A. Aalto knew Sustainability in 1930s

Sustainability is not a new concept at all. It might be trendy hot topic, but it only reminds us of what we’ve probably forgotten. Pearls of the past is a great inspirational sourse for us – modern and a bit lost humanity. I can just wonder why do we have to learn what we already know?

Couple of weeks ago I was in Helsinki and happened to visit Alvar Aalto‘s exhibition in Ateuneum museum. As a graduate from Aalto University I had a chance to experience Aalto‘s waves in University campus through his architecture and design. So I was familiar with Aalto‘s work before going to Ateneum, but to my big surprise, only there I realized how vital Aalto‘s ideas are for these days.

Daylight is seen as a treasure in modern buildings as not every building user gets a chance to enjoy it. The reasons are many: bad architecture, bad interior design, too dense urban environment. But daylight is very important to human health. As I heard in Ecobuild last spring, human beings maintain their circadian rhythms by connecting to daylight. It means that the body follows sunlight and knows when it is supposed to produce most efficiency because the sun is at a high point. Similarly, it knows when to slow down because the sun is setting as well and it will soon be time to rest. Following this circle, the body maintains its human nature, is healthy and relaxed. And when it is „disconnected“ from daylight, it loses the healthy rhythm which results in sleeping disorders, concentration issues, chronical tiredness, etc.

Body “performance” over a 24h circle (Ecobuild, London)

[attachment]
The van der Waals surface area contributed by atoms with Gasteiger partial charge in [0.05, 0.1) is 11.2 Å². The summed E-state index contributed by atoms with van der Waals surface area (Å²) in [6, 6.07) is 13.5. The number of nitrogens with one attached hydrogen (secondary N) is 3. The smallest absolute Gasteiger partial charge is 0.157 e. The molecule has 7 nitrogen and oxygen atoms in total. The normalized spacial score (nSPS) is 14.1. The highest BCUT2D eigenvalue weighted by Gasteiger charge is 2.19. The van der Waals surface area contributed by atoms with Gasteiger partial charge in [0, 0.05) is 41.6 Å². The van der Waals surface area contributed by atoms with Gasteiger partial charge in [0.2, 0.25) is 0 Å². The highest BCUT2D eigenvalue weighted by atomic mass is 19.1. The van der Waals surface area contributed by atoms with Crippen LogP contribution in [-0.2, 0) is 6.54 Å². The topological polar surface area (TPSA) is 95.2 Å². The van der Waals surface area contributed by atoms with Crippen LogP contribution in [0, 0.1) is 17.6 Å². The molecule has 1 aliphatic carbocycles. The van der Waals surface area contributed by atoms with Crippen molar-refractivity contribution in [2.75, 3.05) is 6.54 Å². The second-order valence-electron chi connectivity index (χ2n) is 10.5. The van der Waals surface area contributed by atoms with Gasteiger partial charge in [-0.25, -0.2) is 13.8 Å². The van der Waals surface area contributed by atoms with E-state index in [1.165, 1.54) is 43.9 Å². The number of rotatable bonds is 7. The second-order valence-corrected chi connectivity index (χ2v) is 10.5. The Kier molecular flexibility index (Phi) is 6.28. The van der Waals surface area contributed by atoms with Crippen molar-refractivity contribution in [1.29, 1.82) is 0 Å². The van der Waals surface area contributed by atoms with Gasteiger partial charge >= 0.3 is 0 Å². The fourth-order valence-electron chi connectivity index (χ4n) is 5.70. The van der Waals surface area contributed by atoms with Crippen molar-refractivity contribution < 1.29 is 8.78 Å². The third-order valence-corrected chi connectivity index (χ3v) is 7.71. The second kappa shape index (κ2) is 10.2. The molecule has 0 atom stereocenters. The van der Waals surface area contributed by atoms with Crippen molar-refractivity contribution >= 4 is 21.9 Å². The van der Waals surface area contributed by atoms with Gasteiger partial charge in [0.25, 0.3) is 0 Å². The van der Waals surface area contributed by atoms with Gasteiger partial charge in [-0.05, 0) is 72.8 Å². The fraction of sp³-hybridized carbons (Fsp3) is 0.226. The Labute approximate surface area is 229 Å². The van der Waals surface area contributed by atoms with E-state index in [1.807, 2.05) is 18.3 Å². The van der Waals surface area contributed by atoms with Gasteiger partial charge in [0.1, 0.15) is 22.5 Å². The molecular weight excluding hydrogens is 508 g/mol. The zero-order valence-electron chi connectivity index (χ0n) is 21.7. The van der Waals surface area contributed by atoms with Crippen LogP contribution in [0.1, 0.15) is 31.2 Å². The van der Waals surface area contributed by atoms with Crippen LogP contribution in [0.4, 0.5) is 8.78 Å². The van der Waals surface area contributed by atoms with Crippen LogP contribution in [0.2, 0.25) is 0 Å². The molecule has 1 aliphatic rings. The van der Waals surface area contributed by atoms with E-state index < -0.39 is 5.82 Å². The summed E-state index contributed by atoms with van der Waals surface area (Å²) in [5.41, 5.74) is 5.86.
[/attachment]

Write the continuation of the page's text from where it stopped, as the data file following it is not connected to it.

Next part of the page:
When I heard about circadian rhythm studies in Ecobuild, I thought „Wow! So cool that some scientists are analysing this subject and got these amazing conclusions. Now we know how to help people be healthier“.  Besides, there are lighting companies who have already created artificial lighting that follows circadian rhythms over the day. Such lighting creates „morning“, „day“ and „evening“ in the office when there isn‘t enough of natural daylight, for instance, in Nordic countries.

Modern artificial lighting can follow circadian rhythms (Ecobuild, London)

Very new, very modern, right? But only when I saw Aalto‘s exhibition, I realised how lost we actually are that we need to „discover“ the things that were already known years ago. Simply back then there was no need for scientific proof for each piece of knowledge which was just known as vital for us.

One of the first buildings that Aalto designed, was Paimio Sanatorium (Paimion parantola) in 1933. Aalto designed it so that each room would have large windows, and therefore sufficient daylight, as well as great views to the nature.

Sketch of patient’s room in Paimio Sanatorium (A. Aalto, 1933)

Aalto’s design was based on knowledge that patient’s recovery is faster when he/she can connect with the nature. When patient can follow natural daytime and observe living creatures outside of the hospital. Aalto designed that building for people. A quite from exhibition:

“Sanatorium wings face the sun, analogous to the natural orientation of plants because prior to discovery of antibiotics, light, fresh air, sunshine, good hygine and rest were the most effective treatments. Aalto also outfitted the patients’ rooms with their needs and the healing process in mind: glare-free lighting, acoustically insulated walls, soundabsorbing sinks and muted colours.”

Paimio Sanatorium (Alvar Aalto, 1933)

Don‘t you think that buildings should always be designed and built for people? Whom else for would hospitals, schools and apartment houses be built for?

As a genuine architect, Aalto knew that buildings should bring value for people who use them. He designed for people, in connection to nature. Therefore, we, modern people, do not have to connect with the nature. We‘d rather not lose that fundamental connection in the first place. I wish all the buildings nowadays were designed keeping that principle in mind… There wouldn‘t be much to „learn“ or „discover“ if we haven‘t forgotten what was already known in the past, if connection with our true selves hadn‘t been lost.

When and how people got disconnected, I don‘t know. I was born in era where Sustainability took place, and am sincerely surprised to find that those green concepts we follow nowadays existed many years ago. Without scientific proves, without technologies, without business cases. Simply developed by people who had connection with the nature and true selves.

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